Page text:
How is calcification treated?

Calcification is not treatable and cannot be reversed. However, disorders that are complications of or associated with calcification are often very treatable. Treatment strategies, of course, will depend on the calcium metabolism disorder itself.

What are the potential complications of calcification?

Complications of calcification can be serious, particularly when calcification affects the arteries or is present within a cancer. You can help minimize your risk of serious complications by following the treatment plan you and your health care professional design specifically for you. Complications of calcification include:

  • Deformity
  • Myocardial infarction (heart attack)
  • Peripheral artery disease
  • Spread of cancer
  • Stroke


Calcification. MedlinePlus, a service of the National Library of Medicine National Institutes of Health. Accessed May 17, 2011.

Mammogram - calcifications. MedlinePlus, a service of the National Library of Medicine National Institutes of Health. Accessed May 17, 2011.


What is calcification?

Calcification is a gradual accumulation of calcium in an area of your body tissue. Most of the calcium absorbed by your body ends up in your bones and teeth, where it is most needed. Excess calcium is usually dissolved in the bloodstream for excretion in the urine, but it is normal for a certain amount to collect in an area of the body tissues; this collection of calcium then hardens the t... Read more about calcificationintroduction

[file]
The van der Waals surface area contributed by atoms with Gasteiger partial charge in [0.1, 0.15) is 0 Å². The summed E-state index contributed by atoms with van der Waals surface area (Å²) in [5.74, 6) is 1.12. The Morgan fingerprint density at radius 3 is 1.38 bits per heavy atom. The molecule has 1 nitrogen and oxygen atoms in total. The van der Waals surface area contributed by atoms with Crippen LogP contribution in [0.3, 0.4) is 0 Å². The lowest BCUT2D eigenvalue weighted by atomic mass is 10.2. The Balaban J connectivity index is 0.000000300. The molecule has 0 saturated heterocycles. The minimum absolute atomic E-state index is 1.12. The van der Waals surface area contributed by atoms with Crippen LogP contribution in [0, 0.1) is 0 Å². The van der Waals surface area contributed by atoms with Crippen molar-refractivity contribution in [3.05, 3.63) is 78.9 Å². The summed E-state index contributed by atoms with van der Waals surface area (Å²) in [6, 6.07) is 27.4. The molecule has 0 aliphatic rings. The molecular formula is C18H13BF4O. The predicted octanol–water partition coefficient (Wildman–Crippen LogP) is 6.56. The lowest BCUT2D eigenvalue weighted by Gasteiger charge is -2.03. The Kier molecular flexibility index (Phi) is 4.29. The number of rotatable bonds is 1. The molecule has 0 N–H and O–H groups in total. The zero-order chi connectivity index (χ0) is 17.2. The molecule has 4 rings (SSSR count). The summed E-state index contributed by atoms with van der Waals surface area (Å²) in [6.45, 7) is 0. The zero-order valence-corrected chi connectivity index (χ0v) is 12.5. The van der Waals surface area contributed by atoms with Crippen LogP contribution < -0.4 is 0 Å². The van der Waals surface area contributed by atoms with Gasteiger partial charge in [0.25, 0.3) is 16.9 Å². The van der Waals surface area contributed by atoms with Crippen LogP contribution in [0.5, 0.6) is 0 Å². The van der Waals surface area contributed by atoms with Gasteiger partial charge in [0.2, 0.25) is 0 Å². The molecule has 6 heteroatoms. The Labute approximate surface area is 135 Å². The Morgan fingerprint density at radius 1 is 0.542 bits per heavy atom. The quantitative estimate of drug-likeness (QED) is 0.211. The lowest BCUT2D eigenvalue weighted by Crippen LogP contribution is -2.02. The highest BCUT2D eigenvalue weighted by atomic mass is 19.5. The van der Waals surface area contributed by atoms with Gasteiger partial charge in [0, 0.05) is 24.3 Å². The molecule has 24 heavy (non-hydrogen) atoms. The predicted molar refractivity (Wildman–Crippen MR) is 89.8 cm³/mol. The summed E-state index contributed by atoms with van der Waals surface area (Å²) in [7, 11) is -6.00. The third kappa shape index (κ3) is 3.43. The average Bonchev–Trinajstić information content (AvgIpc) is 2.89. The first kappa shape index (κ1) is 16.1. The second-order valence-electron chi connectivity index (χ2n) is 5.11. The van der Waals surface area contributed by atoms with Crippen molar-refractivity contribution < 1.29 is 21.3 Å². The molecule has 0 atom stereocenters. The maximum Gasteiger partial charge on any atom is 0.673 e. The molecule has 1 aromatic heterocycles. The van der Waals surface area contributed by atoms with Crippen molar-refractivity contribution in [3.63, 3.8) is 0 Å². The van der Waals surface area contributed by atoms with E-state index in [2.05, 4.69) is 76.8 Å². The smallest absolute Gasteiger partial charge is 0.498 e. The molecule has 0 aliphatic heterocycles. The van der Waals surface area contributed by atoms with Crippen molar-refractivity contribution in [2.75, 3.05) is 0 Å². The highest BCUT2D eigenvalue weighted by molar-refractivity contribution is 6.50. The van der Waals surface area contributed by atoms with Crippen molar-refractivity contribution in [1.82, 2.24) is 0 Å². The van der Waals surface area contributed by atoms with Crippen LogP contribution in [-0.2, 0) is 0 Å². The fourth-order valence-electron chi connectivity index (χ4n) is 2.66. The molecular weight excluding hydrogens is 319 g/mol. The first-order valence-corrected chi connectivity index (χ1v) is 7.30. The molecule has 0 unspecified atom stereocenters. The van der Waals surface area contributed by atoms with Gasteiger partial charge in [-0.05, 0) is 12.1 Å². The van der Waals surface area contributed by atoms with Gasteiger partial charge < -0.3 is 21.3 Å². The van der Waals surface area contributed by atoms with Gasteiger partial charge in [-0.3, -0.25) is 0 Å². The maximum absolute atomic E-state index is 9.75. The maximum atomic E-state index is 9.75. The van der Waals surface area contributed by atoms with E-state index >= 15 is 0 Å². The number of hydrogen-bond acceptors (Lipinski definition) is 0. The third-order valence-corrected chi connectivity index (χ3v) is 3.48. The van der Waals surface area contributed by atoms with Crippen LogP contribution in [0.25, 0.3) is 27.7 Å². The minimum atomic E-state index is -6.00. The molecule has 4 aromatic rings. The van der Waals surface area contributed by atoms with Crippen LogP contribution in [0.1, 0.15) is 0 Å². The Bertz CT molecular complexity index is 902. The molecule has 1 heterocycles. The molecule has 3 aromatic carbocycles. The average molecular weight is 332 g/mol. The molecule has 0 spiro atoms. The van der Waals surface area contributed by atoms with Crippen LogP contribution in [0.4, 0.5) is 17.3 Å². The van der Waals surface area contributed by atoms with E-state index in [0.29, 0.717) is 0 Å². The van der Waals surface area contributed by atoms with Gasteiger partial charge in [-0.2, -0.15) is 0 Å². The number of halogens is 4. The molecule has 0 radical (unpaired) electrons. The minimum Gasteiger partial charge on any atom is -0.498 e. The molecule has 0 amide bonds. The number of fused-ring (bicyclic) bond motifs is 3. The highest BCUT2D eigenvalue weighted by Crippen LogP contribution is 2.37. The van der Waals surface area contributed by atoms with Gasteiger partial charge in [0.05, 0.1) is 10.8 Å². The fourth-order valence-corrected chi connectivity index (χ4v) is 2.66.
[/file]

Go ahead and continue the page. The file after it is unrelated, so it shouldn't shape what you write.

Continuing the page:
What are the symptoms of calcification?

Calcification often produces no symptoms. Instead, calcification is most frequently discovered on X-rays, including mammograms, for example. Some calcification is normal, but even disease-related calcification may not cause symptoms that you will detect.... Read more about calcificationsymptoms


What causes calcification?

Calcifications can be caused by inflammation or elevated levels of blood calcium, known as hypercalcemia. Calcification can be part of a normal healing response to musculoskeletal injuries. Calcifications are often found in arteries affected by arteriosclerosis (hardening of the arteries), in benign and malignant breast processes, at sites of bone or cartilage injury, and sometimes within cancers.... Read more about calcificationcauses

Medical Reviewer: All content has been reviewed by board-certified physicians under the direction of Rich Klasco, M.D., FACEP. Last Annual Review Date: May 2, 2011 Copyright: © Copyright 2011 Health Grades, Inc. All rights reserved. May not be reproduced or reprinted without permission from Health Grades, Inc. Use of this information is governed by the HealthGrades User Agreement.

This Article is Filed Under: Heart, Blood and Circulation